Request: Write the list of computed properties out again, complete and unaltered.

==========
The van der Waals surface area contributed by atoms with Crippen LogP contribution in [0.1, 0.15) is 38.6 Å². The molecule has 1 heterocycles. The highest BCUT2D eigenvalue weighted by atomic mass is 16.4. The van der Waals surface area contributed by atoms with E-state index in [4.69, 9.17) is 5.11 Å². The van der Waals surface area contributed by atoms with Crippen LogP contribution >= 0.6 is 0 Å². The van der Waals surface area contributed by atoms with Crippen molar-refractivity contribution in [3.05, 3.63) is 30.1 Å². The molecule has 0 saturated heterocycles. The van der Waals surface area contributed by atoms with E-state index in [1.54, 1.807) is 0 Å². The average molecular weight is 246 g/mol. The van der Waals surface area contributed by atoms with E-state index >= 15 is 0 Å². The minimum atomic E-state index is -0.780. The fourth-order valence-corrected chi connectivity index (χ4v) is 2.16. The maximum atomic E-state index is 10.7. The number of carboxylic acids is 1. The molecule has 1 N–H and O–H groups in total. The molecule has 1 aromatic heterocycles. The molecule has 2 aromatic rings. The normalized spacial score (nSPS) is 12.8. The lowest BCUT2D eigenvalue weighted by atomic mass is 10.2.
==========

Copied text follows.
The van der Waals surface area contributed by atoms with Crippen LogP contribution in [0.1, 0.15) is 38.6 Å². The molecule has 1 heterocycles. The highest BCUT2D eigenvalue weighted by atomic mass is 16.4. The van der Waals surface area contributed by atoms with E-state index in [4.69, 9.17) is 5.11 Å². The van der Waals surface area contributed by atoms with Crippen LogP contribution >= 0.6 is 0 Å². The van der Waals surface area contributed by atoms with Crippen molar-refractivity contribution in [3.05, 3.63) is 30.1 Å². The molecule has 0 saturated heterocycles. The van der Waals surface area contributed by atoms with E-state index in [1.54, 1.807) is 0 Å². The average molecular weight is 246 g/mol. The van der Waals surface area contributed by atoms with E-state index >= 15 is 0 Å². The minimum atomic E-state index is -0.780. The fourth-order valence-corrected chi connectivity index (χ4v) is 2.16. The maximum atomic E-state index is 10.7. The number of carboxylic acids is 1. The molecule has 1 N–H and O–H groups in total. The molecule has 1 aromatic heterocycles. The molecule has 2 aromatic rings. The normalized spacial score (nSPS) is 12.8. The lowest BCUT2D eigenvalue weighted by atomic mass is 10.2.